As a woman, it’s perfectly normal to wonder about that fluid coming out of your vagina. Is it normal or not? Here’s what to know about vaginal discharge, and when to see a doctor for a possible infection.
What is the purpose of vaginal discharge?
It may seem a bit gross but vaginal discharge is actually a mixture of cells and fluid from the vagina and cervix. It’s expelled as a way of cleansing the vaginal canal – thus maintaining a healthy environment.
What does normal discharge look like?
According to DR MICHELLE CHIA of Dr Tan and Partners (DTAP Clinic), normal discharge is generally clear to off-white, presents in small to moderate amounts (although, this is really open to interpretation), and is usually thin to watery in terms of texture. Of course, what’s normal for one woman may not be the norm for another.
Additionally, one woman’s “normal” can change depending on a number of factors, including the time of month or other hormonal changes.
During pregnancy, for instance, a woman’s vaginal discharge may increase in amount, and appear slightly thicker in consistency and white-ish in colour. The same goes for women who are close to ovulation.
That being said, it’s important to know what’s considered normal for you. Knowing this can help you known when something seems abnormal.
How do I know if my discharge is abnormal?
There are naturally occurring bacteria in the vagina, which help maintain a balanced environment. When this balance is disrupted by a change in pH levels due to daily habits or the presence of an external infection, it can predispose a woman to vaginal infection. Vaginal infection then leads to the presence of “abnormal” discharge.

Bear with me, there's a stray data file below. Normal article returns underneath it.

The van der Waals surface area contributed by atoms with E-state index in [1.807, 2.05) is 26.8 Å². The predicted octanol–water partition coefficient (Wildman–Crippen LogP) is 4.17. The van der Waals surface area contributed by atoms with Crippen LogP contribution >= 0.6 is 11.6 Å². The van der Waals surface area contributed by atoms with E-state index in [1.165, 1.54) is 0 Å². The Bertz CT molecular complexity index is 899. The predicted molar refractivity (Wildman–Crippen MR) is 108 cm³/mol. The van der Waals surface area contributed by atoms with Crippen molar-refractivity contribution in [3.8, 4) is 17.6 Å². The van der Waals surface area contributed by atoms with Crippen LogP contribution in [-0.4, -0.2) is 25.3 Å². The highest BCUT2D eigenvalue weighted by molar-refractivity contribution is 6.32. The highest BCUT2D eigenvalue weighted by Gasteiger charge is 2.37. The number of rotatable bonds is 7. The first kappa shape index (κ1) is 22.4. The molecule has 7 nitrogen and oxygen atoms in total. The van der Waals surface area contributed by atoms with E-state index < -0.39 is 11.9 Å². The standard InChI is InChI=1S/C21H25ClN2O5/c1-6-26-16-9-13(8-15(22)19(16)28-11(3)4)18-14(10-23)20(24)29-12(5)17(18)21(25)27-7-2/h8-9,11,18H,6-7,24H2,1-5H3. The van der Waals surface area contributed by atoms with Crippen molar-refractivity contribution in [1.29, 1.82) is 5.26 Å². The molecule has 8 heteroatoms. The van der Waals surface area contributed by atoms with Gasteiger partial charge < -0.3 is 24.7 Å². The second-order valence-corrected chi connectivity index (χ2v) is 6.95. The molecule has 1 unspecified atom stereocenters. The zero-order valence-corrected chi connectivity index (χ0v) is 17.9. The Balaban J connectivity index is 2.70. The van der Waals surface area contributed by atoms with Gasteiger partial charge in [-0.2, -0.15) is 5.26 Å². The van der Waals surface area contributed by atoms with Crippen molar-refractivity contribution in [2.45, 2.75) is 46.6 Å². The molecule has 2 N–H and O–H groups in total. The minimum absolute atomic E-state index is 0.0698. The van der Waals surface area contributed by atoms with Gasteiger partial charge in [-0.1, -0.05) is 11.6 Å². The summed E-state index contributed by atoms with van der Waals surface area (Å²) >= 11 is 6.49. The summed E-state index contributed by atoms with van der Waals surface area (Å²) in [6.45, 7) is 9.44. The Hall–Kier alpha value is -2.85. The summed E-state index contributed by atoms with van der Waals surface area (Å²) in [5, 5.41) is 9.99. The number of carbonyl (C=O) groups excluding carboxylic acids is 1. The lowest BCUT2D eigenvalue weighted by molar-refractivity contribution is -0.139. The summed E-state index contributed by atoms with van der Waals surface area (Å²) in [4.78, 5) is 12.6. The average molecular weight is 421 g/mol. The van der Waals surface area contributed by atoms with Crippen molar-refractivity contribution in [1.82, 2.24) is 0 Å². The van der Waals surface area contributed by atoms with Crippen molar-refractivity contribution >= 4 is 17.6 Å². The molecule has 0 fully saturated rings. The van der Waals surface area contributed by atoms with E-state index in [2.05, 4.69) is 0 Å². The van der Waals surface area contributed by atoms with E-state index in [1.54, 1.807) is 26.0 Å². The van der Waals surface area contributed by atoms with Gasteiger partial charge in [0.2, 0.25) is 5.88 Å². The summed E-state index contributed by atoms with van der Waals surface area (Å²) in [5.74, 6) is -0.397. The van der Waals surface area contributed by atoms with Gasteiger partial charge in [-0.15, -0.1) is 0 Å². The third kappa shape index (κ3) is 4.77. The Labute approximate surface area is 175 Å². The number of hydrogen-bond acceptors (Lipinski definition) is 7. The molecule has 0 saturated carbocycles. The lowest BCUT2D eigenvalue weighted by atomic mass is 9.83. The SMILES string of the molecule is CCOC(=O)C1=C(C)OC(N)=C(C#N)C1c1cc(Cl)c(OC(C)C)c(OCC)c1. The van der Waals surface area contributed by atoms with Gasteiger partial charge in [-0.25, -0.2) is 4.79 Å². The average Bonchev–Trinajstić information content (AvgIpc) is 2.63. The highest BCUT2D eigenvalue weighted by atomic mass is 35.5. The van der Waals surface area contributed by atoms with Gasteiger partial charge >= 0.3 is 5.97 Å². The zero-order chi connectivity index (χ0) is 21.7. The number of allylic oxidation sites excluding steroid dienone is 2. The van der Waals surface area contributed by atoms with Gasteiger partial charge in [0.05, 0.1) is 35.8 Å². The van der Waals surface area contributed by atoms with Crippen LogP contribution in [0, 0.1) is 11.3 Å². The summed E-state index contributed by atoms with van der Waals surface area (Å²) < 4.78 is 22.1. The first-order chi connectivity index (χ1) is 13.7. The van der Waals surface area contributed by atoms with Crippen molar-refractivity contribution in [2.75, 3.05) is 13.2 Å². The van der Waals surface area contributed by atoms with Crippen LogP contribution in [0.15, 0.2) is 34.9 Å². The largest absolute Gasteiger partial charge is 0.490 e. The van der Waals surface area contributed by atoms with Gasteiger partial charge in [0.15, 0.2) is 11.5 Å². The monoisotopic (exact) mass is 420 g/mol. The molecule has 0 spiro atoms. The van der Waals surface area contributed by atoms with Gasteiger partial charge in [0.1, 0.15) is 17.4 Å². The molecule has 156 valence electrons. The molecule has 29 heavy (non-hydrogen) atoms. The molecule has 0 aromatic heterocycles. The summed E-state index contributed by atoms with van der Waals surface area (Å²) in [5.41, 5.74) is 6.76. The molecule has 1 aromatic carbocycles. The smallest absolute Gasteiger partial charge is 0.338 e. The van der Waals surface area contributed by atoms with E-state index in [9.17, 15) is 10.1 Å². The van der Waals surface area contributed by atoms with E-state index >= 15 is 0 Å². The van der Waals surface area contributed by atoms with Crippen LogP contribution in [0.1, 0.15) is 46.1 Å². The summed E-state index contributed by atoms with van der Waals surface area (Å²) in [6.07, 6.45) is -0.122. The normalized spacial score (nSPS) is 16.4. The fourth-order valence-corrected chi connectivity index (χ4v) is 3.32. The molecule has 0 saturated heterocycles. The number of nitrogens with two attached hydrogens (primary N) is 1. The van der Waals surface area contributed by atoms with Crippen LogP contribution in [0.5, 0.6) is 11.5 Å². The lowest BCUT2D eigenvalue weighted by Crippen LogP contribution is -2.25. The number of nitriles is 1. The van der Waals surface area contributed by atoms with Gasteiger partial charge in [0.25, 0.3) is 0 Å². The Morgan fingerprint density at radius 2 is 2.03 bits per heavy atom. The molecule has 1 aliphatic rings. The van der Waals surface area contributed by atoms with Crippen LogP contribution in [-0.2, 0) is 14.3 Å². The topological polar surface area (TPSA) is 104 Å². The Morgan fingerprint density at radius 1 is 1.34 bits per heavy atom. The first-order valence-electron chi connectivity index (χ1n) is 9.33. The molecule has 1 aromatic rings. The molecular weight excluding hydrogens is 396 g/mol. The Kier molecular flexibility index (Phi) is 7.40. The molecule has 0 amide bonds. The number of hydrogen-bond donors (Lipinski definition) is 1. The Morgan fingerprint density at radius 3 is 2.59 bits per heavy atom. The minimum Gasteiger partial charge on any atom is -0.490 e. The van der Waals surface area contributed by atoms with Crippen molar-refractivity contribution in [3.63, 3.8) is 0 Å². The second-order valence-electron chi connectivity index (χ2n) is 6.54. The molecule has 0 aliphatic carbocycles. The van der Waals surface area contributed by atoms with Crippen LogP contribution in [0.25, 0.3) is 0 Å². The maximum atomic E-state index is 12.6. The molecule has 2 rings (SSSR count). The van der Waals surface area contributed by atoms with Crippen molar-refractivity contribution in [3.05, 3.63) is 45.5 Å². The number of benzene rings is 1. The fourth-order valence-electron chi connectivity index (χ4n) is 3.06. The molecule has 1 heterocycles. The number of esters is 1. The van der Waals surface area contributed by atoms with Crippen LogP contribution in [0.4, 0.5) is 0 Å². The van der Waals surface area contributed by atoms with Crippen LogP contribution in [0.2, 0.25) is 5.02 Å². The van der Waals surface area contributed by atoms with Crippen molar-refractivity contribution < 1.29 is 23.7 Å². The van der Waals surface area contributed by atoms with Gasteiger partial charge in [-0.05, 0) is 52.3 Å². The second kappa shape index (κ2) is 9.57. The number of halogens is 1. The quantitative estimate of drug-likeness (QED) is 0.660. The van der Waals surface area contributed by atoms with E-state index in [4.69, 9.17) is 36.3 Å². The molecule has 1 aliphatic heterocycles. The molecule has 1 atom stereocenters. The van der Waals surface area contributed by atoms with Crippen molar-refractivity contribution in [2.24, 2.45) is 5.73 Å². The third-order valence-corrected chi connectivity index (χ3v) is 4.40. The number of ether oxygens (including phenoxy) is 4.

Irregularities in colour, consistency and quantity aren’t the only signs that something’s off down there. Itching and (dare we say) smell can be indicators, too.
“A healthy vagina shouldn’t have an overly noticeable or unpleasant odour. If it does, there’s likely an underlying problem,” says Dr Chia.
One of the most common infections is bacterial vaginosis (BV), an overgrowth of native bacteria in the vagina that upsets the environment’s natural balance. BV typically turns discharge yellowish in colour with a fishy-smelling odour. Other symptoms may include itching, pain or discomfort.
Also common are yeast infections caused by an overgrowth of candida, which is naturally occurring yeast in your vagina. This type of infection can create thick, white discharge with a cottage cheese-like appearance (sorry if we ruined that food for you…).
Sexually transmitted infections (STIs), too, can present in this manner. The most common infections, chlamydia, gonorrhoea and trichomonas, often come with greenish-yellowish discharge. (DTAP Clinic offers rapid chlamydia, gonorrhoea, trichnomas, herpes and HPV testing with next-day STD results.)
When to see a doctor
It’s safe to say that any discharge with irregular colour or consistency, and any discharge associated with irritation symptoms or a foul smell, should definitely be checked out by your doctor.
Dr Chia says a vaginal swab is usually recommended for a diagnosis. Your doctor can prescribe antibiotics, creams or other treatment options depending on the problem.
Pregnant women experiencing such symptoms should definitely see a doctor to get checked as soon as possible. In fact, pregnant women have an increased chance of getting vaginal infections due to the various changes in hormones.
“These vaginal infections or abnormal vaginal discharge should be evaluated and treated early, as persistent infections can lead to pregnancy complications,” says Dr Chia. “It’s important for pregnant women to be mindful of the nature and colour of their vaginal discharge, as this can be easily confused with leaking amniotic fluid.”
DTAP Clinic’s Women’s Clinic provides women’s health services in a discreet environment. To find out more about abnormal discharge and other vaginal issues, including vaginal infections, or to schedule an appointment with a doctor, call DTAP Clinic’s women’s clinic at 6976 5023 or email firstname.lastname@example.org.
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